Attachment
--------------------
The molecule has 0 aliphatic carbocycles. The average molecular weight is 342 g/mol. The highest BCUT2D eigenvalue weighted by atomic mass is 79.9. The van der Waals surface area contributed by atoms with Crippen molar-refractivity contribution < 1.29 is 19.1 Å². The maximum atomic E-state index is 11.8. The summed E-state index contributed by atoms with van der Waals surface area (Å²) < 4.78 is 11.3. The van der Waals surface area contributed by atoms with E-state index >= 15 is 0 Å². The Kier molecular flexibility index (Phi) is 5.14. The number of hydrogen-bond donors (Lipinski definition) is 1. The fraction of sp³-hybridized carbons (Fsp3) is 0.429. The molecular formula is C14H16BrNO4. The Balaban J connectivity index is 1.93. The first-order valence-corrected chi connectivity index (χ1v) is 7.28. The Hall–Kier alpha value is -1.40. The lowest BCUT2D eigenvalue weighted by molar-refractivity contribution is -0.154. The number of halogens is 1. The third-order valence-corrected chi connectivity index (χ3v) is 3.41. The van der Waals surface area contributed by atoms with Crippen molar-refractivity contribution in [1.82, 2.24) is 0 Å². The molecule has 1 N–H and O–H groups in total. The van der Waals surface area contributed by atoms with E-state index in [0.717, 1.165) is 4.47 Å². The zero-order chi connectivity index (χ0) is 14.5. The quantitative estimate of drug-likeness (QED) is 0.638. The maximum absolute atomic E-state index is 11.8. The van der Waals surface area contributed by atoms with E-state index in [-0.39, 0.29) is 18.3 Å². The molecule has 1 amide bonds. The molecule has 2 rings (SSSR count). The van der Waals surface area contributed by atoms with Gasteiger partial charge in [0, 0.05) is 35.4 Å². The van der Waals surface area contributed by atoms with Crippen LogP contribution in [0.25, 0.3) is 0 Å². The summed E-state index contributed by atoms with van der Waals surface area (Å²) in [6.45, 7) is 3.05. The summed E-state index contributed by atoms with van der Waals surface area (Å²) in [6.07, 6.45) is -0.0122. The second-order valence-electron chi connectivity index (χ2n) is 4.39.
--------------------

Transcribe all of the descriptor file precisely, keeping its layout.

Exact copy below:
The molecule has 0 aliphatic carbocycles. The average molecular weight is 342 g/mol. The highest BCUT2D eigenvalue weighted by atomic mass is 79.9. The van der Waals surface area contributed by atoms with Crippen molar-refractivity contribution < 1.29 is 19.1 Å². The maximum atomic E-state index is 11.8. The summed E-state index contributed by atoms with van der Waals surface area (Å²) < 4.78 is 11.3. The van der Waals surface area contributed by atoms with E-state index >= 15 is 0 Å². The Kier molecular flexibility index (Phi) is 5.14. The number of hydrogen-bond donors (Lipinski definition) is 1. The fraction of sp³-hybridized carbons (Fsp3) is 0.429. The molecular formula is C14H16BrNO4. The Balaban J connectivity index is 1.93. The first-order valence-corrected chi connectivity index (χ1v) is 7.28. The Hall–Kier alpha value is -1.40. The lowest BCUT2D eigenvalue weighted by molar-refractivity contribution is -0.154. The number of halogens is 1. The third-order valence-corrected chi connectivity index (χ3v) is 3.41. The van der Waals surface area contributed by atoms with Crippen molar-refractivity contribution in [1.82, 2.24) is 0 Å². The molecule has 1 N–H and O–H groups in total. The van der Waals surface area contributed by atoms with E-state index in [0.717, 1.165) is 4.47 Å². The zero-order chi connectivity index (χ0) is 14.5. The quantitative estimate of drug-likeness (QED) is 0.638. The maximum absolute atomic E-state index is 11.8. The van der Waals surface area contributed by atoms with E-state index in [-0.39, 0.29) is 18.3 Å². The molecule has 1 amide bonds. The molecule has 2 rings (SSSR count). The van der Waals surface area contributed by atoms with Gasteiger partial charge in [0, 0.05) is 35.4 Å². The van der Waals surface area contributed by atoms with Crippen LogP contribution in [0.25, 0.3) is 0 Å². The summed E-state index contributed by atoms with van der Waals surface area (Å²) in [6.45, 7) is 3.05. The summed E-state index contributed by atoms with van der Waals surface area (Å²) in [6.07, 6.45) is -0.0122. The second-order valence-electron chi connectivity index (χ2n) is 4.39.